WORLD ECONOMIC OUTLOOK INTERNATIONAL MONETARY FUND UPDATE
INTERNATIONAL MONETARY FUND
amid Low Growth
Inflation Peaking amid Low Growth
Global growth is projected to fall from an estimated 3.4 percent in 2022 to 2.9 percent in 2023, then rise to 3.1
percent in 2024. The forecast for 2023 is 0.2 percentage point higher than predicted in the October 2022
World Economic Outlook (WEO) but below the historical (2000–19) average of 3.8 percent. The rise in
central bank rates to fight inflation and Russia’s war in Ukraine continue to weigh on economic activity. The
rapid spread of COVID-19 in China dampened growth in 2022, but the recent reopening has paved the way
for a faster-than-expected recovery. Global inflation is expected to fall from 8.8 percent in 2022 to 6.6 percent in
2023 and 4.3 percent in 2024, still above pre-pandemic (2017–19) levels of about 3.5 percent.
The balance of risks remains tilted to the downside, but adverse risks have moderated since the October 2022
WEO. On the upside, a stronger boost from pent-up demand in numerous economies or a faster fall in inflation
are plausible. On the downside, severe health outcomes in China could hold back the recovery, Russia’s war in
Ukraine could escalate, and tighter global financing conditions could worsen debt distress. Financial markets
could also suddenly reprice in response to adverse inflation news, while further geopolitical fragmentation could
hamper economic progress.
In most economies, amid the cost-of-living crisis, the priority remains achieving sustained disinflation. With
tighter monetary conditions and lower growth potentially affecting financial and debt stability, it is necessary to
deploy macroprudential tools and strengthen debt restructuring frameworks. Accelerating COVID-19
vaccinations in China would safeguard the recovery, with positive cross-border spillovers. Fiscal support should be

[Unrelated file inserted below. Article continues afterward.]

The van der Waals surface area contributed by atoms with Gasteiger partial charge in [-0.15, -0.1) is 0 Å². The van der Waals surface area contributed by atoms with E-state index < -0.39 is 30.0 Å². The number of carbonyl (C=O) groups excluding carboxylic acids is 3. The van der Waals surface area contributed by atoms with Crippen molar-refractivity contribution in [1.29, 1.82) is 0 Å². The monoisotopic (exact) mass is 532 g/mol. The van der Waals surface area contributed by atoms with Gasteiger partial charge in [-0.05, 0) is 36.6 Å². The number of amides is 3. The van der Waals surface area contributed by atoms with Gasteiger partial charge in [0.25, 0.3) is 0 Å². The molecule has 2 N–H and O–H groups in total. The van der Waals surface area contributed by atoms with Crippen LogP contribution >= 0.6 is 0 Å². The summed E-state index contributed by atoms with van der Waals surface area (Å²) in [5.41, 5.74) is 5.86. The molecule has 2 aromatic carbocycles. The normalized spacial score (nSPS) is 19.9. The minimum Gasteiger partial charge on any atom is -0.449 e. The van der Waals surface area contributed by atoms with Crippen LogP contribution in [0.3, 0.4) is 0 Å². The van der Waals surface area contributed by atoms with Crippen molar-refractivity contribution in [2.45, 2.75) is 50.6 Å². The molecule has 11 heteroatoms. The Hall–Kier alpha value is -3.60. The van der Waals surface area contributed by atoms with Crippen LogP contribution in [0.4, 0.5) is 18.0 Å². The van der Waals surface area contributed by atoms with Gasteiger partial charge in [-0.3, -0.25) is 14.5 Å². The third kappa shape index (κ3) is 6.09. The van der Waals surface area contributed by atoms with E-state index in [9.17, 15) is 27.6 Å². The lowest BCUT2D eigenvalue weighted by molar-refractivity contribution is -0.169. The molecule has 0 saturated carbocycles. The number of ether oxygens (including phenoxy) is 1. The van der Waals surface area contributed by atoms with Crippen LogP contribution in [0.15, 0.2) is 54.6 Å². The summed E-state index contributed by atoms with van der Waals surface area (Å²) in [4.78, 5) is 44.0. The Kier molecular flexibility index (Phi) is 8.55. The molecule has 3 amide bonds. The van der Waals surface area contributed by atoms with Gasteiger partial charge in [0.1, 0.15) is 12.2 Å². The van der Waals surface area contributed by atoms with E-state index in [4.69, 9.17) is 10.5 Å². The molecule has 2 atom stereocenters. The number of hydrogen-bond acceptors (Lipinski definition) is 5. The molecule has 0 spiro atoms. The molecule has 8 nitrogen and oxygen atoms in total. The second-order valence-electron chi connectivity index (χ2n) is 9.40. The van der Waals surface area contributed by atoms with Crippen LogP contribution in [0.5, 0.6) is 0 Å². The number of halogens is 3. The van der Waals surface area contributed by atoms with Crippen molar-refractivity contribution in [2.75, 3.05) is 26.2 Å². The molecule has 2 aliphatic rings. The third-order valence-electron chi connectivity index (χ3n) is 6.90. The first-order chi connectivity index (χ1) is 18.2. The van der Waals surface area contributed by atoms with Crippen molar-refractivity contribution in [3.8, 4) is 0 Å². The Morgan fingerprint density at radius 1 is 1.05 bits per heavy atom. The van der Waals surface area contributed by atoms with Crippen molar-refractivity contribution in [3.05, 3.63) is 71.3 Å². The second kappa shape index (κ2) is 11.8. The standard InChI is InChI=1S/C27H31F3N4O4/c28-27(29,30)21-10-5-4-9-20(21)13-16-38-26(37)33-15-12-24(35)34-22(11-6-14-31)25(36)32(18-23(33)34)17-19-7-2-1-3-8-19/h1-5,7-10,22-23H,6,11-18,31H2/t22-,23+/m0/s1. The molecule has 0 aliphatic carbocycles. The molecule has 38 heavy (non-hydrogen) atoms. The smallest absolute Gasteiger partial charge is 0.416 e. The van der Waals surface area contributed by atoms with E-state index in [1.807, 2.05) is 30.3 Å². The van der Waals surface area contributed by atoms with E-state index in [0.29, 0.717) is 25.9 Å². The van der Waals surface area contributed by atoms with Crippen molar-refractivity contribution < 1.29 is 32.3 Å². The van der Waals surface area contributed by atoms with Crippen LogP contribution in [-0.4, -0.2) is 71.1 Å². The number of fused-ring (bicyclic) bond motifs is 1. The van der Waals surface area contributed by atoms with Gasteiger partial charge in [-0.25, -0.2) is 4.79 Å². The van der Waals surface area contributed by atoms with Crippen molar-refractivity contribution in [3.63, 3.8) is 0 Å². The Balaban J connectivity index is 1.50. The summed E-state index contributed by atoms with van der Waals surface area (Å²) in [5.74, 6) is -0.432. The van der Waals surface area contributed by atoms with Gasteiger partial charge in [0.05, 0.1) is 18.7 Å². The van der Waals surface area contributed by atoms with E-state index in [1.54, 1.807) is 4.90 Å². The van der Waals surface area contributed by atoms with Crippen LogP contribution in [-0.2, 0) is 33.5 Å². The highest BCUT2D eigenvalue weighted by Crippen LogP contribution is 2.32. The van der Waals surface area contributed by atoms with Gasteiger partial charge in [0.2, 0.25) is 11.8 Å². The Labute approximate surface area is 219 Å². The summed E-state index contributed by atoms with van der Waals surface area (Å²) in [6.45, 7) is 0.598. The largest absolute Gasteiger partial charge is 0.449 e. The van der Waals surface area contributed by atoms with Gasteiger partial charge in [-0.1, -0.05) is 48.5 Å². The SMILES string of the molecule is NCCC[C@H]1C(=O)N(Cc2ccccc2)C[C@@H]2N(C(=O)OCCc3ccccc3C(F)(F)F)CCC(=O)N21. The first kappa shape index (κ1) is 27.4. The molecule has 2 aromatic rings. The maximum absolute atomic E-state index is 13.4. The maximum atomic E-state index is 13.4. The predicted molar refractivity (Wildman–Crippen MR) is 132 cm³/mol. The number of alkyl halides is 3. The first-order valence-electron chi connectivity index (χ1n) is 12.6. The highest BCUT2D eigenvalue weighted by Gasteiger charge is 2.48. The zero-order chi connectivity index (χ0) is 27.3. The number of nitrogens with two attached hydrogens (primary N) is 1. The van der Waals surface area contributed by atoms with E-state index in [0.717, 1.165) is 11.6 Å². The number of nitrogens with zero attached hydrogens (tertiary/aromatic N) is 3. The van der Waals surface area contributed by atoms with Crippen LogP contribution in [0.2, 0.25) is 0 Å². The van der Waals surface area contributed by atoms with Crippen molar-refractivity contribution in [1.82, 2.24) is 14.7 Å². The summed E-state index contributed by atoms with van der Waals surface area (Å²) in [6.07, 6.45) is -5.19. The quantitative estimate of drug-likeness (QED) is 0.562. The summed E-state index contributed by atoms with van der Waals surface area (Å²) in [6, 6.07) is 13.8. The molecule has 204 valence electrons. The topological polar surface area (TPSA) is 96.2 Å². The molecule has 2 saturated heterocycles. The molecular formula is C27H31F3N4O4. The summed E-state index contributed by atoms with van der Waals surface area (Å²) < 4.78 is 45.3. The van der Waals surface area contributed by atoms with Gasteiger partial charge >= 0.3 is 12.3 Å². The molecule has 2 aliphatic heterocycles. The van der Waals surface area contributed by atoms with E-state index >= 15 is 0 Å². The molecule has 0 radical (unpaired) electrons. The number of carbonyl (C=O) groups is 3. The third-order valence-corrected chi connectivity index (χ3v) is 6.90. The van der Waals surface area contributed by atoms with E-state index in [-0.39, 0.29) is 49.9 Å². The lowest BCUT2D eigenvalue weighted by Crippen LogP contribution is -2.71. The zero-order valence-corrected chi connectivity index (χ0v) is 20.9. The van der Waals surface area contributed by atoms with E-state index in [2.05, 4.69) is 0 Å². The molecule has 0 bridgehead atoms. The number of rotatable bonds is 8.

better targeted at those most affected by elevated food and energy prices, and broad-based fiscal relief measures
should be withdrawn. Stronger multilateral cooperation is essential to preserve the gains from the rules-based
multilateral system and to mitigate climate change by limiting emissions and raising green investment.
The global fight against inflation, Russia’s war in Ukraine, and a resurgence of COVID-19 in China
weighed on global economic activity in 2022, and the first two factors will continue to do so in 2023.
Despite these headwinds, real GDP was surprisingly strong in the third quarter of 2022 in numerous
economies, including the United States, the euro area, and major emerging market and developing
economies. The sources of these surprises were in many cases domestic: stronger-than-expected
private consumption and investment amid tight labor markets and greater-than-anticipated fiscal
support. Households spent more to satisfy pent-up demand, particularly on services, partly by
drawing down their stock of savings as economies reopened. Business investment rose to meet
demand. On the supply side, easing bottlenecks and declining transportation costs reduced pressures
on input prices and allowed for a rebound in previously constrained sectors, such as motor vehicles.
Energy markets have adjusted faster than expected to the shock from Russia’s invasion of Ukraine.
In the fourth quarter of 2022, however, this uptick is estimated to have faded in most—though not
all––major economies. US growth remains stronger than expected, with consumers continuing to
spend from their stock of savings (the personal saving rate is at its lowest in more than 60 years,
except for July 2005), unemployment near historic lows, and plentiful job opportunities. But
elsewhere, high-frequency activity indicators (such as business and consumer sentiment, purchasing
manager surveys, and mobility indicators) generally point to a slowdown.
COVID-19 deepens China’s slowdown. Economic activity in China slowed in the fourth quarter amid
multiple large COVID-19 outbreaks in Beijing and other densely populated localities. Renewed
lockdowns accompanied the outbreaks until the relaxation of COVID-19 restrictions in November
and December, which paved the way for a full reopening. Real estate investment continued to
contract, and developer restructuring is proceeding slowly, amid the lingering property market crisis.
Developers have yet to deliver on a large backlog of presold housing, and downward pressure is
building on house prices (so far limited by home price floors). The authorities have responded with
additional monetary and fiscal policy easing, new vaccination targets for the elderly, and steps to
support the completion of unfinished real estate projects. However, consumer and business
sentiment remained subdued in late 2022. China’s slowdown has reduced global trade growth and